AN INVESTIGATION has been launched into whether developers have breached planning rules in Sutton Courtenay near Abingdon.

Vale of White Horse District Council confirmed that its enforcement team has opened an investigation into whether planning conditions have been breached at Asquith Park.

Housebuilders Redrow Homes got approval to build the 64-home development in Milton Road, in May last year, and it is one of three new estates being built between Sutton Courtenay and Milton.

However, because of the expected influx of residents at Asquith Park, Cobblestones in Sutton Road, and Sutton Fields in Milton Road, planning bosses insisted a new sewerage system had to be installed.

But neighbours in the busy road have complained that new residents are moving into the homes before the promised new system has been installed.

Lesley Clements, 68, of Milton Road, Sutton Courtenay, said: “There were two conditions, one was about the sewage, the other was about traffic calming in Milton Road.

“It should be done before the occupation of any dwellings, but that hasn’t been done.

“Why should these big developers get away with it?

“They think they’re all-powerful.”

The Cobblestones is a 19-home development of two, three and four-bedroom houses built by Linden homes, while Pye’s Sutton Fields estate is made up of 24 homes.

Vale council spokeswoman Natalie Ellis confirmed an investigation had been launched into whether planning conditions had been breached.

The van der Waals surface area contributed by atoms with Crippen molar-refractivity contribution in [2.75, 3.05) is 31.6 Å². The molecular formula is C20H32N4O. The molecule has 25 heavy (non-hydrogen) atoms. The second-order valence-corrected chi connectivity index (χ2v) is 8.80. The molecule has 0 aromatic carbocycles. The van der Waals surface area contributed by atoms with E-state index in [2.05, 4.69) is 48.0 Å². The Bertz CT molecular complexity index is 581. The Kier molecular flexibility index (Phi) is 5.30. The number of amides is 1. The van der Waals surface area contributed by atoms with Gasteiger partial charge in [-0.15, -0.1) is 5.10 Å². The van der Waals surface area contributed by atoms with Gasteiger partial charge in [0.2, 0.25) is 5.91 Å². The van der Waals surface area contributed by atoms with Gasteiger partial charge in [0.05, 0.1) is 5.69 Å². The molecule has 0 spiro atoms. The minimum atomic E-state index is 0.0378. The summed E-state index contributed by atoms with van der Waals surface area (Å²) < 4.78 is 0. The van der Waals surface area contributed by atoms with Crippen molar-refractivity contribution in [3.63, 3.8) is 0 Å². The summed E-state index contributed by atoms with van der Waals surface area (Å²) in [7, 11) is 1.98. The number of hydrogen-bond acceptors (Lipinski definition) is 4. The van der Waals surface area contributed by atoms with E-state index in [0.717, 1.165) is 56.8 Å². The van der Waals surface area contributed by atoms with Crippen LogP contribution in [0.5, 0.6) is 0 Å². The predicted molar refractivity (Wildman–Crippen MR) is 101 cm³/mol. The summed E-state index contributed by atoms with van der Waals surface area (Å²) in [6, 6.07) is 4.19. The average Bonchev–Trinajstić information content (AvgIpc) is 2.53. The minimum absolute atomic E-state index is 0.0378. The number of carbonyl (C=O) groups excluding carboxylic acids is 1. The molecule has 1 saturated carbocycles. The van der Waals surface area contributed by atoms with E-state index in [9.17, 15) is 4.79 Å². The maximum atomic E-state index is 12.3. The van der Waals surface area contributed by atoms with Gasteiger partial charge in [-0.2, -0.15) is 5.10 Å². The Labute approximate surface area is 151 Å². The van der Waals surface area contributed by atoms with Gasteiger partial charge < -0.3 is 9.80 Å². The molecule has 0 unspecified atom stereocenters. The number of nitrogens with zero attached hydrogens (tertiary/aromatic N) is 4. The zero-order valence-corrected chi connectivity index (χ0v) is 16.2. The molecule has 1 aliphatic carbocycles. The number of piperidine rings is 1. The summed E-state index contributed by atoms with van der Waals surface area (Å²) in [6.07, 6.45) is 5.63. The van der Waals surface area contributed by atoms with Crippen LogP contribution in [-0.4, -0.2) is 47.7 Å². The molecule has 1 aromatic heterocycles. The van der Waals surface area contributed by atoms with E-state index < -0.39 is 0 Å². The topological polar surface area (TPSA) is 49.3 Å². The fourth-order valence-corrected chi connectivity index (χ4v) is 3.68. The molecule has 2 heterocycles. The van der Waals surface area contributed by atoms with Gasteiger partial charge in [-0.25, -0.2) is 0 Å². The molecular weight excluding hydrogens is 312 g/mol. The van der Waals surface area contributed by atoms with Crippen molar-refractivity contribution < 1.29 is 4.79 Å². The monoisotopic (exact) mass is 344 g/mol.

She said: “Our enforcement team has opened an investigation to make sure the conditions of the planning permission are being met, in particular those relating to waste water.”

However, Daniel Hayman, spokesman for all three developers, said they were working with Thames Water to improve the sewerage system, although they could not confirm when it would be completed.

He added: “Since planning permission for three residential developments within Sutton Courtenay was granted last year, Linden Homes, Redrow Homes and Pye Homes have been working closely with Thames Water on a comprehensive scheme to improve the local foul water sewerage system, which is under stress because of the amount of surface and ground water getting into the system.

“There are two options being discussed to assist with the issues being faced by residents when it rains heavily.

“Thames Water are the guardians of the network and they have been aware of the progress of these talks up to chief executive level. We are hoping a final agreed scheme can be implemented shortly.”

Thames Water spokeswoman Sarah Sharpe added: “We’re working very closely with both the developers and the council to make sure that the necessary drainage infrastructure is put in to support the new homes.”